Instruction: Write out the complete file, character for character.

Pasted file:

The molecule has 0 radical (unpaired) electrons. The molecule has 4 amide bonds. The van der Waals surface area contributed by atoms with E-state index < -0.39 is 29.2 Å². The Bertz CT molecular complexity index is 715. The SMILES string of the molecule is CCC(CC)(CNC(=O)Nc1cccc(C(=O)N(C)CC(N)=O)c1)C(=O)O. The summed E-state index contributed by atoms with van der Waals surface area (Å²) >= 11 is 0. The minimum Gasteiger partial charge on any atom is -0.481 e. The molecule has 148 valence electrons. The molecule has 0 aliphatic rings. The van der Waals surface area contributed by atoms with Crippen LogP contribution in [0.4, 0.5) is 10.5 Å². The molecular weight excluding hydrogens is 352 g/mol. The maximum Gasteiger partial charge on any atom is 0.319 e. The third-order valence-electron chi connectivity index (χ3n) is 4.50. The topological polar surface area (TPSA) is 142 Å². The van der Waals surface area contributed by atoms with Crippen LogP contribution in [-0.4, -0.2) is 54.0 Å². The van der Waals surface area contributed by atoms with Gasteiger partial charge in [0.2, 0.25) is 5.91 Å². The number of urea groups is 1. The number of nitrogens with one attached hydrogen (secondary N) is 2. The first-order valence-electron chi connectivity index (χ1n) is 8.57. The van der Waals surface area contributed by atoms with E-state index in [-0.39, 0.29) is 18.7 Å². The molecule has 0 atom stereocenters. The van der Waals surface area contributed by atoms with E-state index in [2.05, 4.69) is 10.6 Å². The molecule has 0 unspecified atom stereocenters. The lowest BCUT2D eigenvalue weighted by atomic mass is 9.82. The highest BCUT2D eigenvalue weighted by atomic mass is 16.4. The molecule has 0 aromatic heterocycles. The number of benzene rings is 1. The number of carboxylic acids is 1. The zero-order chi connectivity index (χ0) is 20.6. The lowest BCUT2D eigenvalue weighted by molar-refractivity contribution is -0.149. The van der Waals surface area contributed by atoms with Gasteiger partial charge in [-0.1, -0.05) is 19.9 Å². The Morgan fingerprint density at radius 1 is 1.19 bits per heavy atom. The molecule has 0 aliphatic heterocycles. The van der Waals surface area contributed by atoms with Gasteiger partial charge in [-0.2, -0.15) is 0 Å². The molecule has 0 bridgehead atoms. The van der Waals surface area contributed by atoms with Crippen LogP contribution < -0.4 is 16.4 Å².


The molecule has 0 radical (unpaired) electrons. The molecule has 4 amide bonds. The van der Waals surface area contributed by atoms with E-state index < -0.39 is 29.2 Å². The Bertz CT molecular complexity index is 715. The SMILES string of the molecule is CCC(CC)(CNC(=O)Nc1cccc(C(=O)N(C)CC(N)=O)c1)C(=O)O. The summed E-state index contributed by atoms with van der Waals surface area (Å²) >= 11 is 0. The minimum Gasteiger partial charge on any atom is -0.481 e. The molecule has 148 valence electrons. The molecule has 0 aliphatic rings. The van der Waals surface area contributed by atoms with Crippen LogP contribution in [0.4, 0.5) is 10.5 Å². The molecular weight excluding hydrogens is 352 g/mol. The maximum Gasteiger partial charge on any atom is 0.319 e. The third-order valence-electron chi connectivity index (χ3n) is 4.50. The topological polar surface area (TPSA) is 142 Å². The van der Waals surface area contributed by atoms with Crippen LogP contribution in [-0.4, -0.2) is 54.0 Å². The van der Waals surface area contributed by atoms with Gasteiger partial charge in [0.2, 0.25) is 5.91 Å². The number of urea groups is 1. The number of nitrogens with one attached hydrogen (secondary N) is 2. The first-order valence-electron chi connectivity index (χ1n) is 8.57. The van der Waals surface area contributed by atoms with E-state index in [-0.39, 0.29) is 18.7 Å². The molecule has 0 atom stereocenters. The van der Waals surface area contributed by atoms with E-state index in [2.05, 4.69) is 10.6 Å². The molecule has 0 unspecified atom stereocenters. The lowest BCUT2D eigenvalue weighted by atomic mass is 9.82. The highest BCUT2D eigenvalue weighted by atomic mass is 16.4. The molecule has 0 aromatic heterocycles. The number of benzene rings is 1. The number of carboxylic acids is 1. The zero-order chi connectivity index (χ0) is 20.6. The lowest BCUT2D eigenvalue weighted by molar-refractivity contribution is -0.149. The van der Waals surface area contributed by atoms with Gasteiger partial charge in [-0.1, -0.05) is 19.9 Å². The Morgan fingerprint density at radius 1 is 1.19 bits per heavy atom. The molecule has 0 aliphatic heterocycles. The van der Waals surface area contributed by atoms with Gasteiger partial charge in [-0.2, -0.15) is 0 Å². The molecule has 0 bridgehead atoms. The van der Waals surface area contributed by atoms with Crippen LogP contribution < -0.4 is 16.4 Å².